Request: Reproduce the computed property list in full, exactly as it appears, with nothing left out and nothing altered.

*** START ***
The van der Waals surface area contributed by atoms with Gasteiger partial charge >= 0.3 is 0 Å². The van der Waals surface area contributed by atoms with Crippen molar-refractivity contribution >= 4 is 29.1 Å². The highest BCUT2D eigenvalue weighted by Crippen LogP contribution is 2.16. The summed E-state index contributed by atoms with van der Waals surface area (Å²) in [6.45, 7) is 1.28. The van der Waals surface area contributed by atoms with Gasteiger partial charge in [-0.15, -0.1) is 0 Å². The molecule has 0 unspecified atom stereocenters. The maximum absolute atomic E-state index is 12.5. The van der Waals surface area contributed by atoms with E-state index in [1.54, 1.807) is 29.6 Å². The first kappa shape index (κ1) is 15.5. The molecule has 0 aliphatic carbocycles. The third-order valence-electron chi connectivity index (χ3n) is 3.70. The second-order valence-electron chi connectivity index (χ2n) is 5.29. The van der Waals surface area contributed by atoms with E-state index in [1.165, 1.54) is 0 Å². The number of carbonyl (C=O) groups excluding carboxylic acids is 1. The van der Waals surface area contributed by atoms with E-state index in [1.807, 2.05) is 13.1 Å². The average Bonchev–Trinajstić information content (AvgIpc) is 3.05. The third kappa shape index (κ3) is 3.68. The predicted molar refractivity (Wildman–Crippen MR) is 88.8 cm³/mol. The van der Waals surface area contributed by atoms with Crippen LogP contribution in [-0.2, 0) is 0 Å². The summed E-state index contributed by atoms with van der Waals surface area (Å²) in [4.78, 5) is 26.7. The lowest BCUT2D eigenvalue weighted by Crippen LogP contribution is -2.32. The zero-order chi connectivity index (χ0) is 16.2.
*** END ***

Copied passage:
The van der Waals surface area contributed by atoms with Gasteiger partial charge >= 0.3 is 0 Å². The van der Waals surface area contributed by atoms with Crippen molar-refractivity contribution >= 4 is 29.1 Å². The highest BCUT2D eigenvalue weighted by Crippen LogP contribution is 2.16. The summed E-state index contributed by atoms with van der Waals surface area (Å²) in [6.45, 7) is 1.28. The van der Waals surface area contributed by atoms with Gasteiger partial charge in [-0.15, -0.1) is 0 Å². The molecule has 0 unspecified atom stereocenters. The maximum absolute atomic E-state index is 12.5. The van der Waals surface area contributed by atoms with E-state index in [1.54, 1.807) is 29.6 Å². The first kappa shape index (κ1) is 15.5. The molecule has 0 aliphatic carbocycles. The third-order valence-electron chi connectivity index (χ3n) is 3.70. The second-order valence-electron chi connectivity index (χ2n) is 5.29. The van der Waals surface area contributed by atoms with E-state index in [1.165, 1.54) is 0 Å². The number of carbonyl (C=O) groups excluding carboxylic acids is 1. The van der Waals surface area contributed by atoms with E-state index in [1.807, 2.05) is 13.1 Å². The average Bonchev–Trinajstić information content (AvgIpc) is 3.05. The third kappa shape index (κ3) is 3.68. The predicted molar refractivity (Wildman–Crippen MR) is 88.8 cm³/mol. The van der Waals surface area contributed by atoms with Crippen LogP contribution in [-0.2, 0) is 0 Å². The summed E-state index contributed by atoms with van der Waals surface area (Å²) in [4.78, 5) is 26.7. The lowest BCUT2D eigenvalue weighted by Crippen LogP contribution is -2.32. The zero-order chi connectivity index (χ0) is 16.2.